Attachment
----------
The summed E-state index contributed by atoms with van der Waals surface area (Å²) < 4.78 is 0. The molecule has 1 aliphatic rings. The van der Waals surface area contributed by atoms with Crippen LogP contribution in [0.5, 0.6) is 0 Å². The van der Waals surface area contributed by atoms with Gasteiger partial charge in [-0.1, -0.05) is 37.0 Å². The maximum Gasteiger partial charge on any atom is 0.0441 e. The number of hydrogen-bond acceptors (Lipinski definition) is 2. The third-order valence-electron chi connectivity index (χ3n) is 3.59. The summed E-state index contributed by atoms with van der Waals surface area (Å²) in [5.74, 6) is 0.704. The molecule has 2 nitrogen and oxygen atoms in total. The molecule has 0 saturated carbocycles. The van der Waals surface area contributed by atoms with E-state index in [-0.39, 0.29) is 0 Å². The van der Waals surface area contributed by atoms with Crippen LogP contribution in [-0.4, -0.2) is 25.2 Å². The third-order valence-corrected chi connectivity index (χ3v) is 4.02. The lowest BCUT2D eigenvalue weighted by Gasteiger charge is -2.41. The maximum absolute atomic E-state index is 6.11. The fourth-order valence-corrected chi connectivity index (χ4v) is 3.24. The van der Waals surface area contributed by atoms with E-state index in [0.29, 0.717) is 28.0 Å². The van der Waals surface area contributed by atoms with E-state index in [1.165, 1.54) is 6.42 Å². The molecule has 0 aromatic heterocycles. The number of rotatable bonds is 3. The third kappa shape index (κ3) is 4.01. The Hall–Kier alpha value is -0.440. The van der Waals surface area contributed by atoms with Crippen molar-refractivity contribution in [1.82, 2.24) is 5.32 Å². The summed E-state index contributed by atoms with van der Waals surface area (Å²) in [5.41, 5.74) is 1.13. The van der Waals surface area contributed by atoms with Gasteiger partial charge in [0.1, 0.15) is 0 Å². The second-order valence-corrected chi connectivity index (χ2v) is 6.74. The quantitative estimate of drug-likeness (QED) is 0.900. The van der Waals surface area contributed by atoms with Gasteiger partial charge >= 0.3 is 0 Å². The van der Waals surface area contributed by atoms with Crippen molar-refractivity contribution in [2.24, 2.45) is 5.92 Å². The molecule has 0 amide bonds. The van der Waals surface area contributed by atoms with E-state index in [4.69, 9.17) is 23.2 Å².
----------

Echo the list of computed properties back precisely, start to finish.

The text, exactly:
The summed E-state index contributed by atoms with van der Waals surface area (Å²) < 4.78 is 0. The molecule has 1 aliphatic rings. The van der Waals surface area contributed by atoms with Crippen LogP contribution in [0.5, 0.6) is 0 Å². The van der Waals surface area contributed by atoms with Gasteiger partial charge in [-0.1, -0.05) is 37.0 Å². The maximum Gasteiger partial charge on any atom is 0.0441 e. The number of hydrogen-bond acceptors (Lipinski definition) is 2. The third-order valence-electron chi connectivity index (χ3n) is 3.59. The summed E-state index contributed by atoms with van der Waals surface area (Å²) in [5.74, 6) is 0.704. The molecule has 2 nitrogen and oxygen atoms in total. The molecule has 0 saturated carbocycles. The van der Waals surface area contributed by atoms with E-state index in [-0.39, 0.29) is 0 Å². The van der Waals surface area contributed by atoms with Crippen LogP contribution in [-0.4, -0.2) is 25.2 Å². The third-order valence-corrected chi connectivity index (χ3v) is 4.02. The lowest BCUT2D eigenvalue weighted by Gasteiger charge is -2.41. The maximum absolute atomic E-state index is 6.11. The fourth-order valence-corrected chi connectivity index (χ4v) is 3.24. The van der Waals surface area contributed by atoms with E-state index in [0.29, 0.717) is 28.0 Å². The van der Waals surface area contributed by atoms with E-state index in [1.165, 1.54) is 6.42 Å². The molecule has 0 aromatic heterocycles. The number of rotatable bonds is 3. The third kappa shape index (κ3) is 4.01. The Hall–Kier alpha value is -0.440. The van der Waals surface area contributed by atoms with Crippen molar-refractivity contribution in [1.82, 2.24) is 5.32 Å². The summed E-state index contributed by atoms with van der Waals surface area (Å²) in [5.41, 5.74) is 1.13. The van der Waals surface area contributed by atoms with Gasteiger partial charge in [0.1, 0.15) is 0 Å². The second-order valence-corrected chi connectivity index (χ2v) is 6.74. The quantitative estimate of drug-likeness (QED) is 0.900. The van der Waals surface area contributed by atoms with Gasteiger partial charge >= 0.3 is 0 Å². The van der Waals surface area contributed by atoms with Crippen molar-refractivity contribution in [2.24, 2.45) is 5.92 Å². The molecule has 0 amide bonds. The van der Waals surface area contributed by atoms with E-state index in [4.69, 9.17) is 23.2 Å².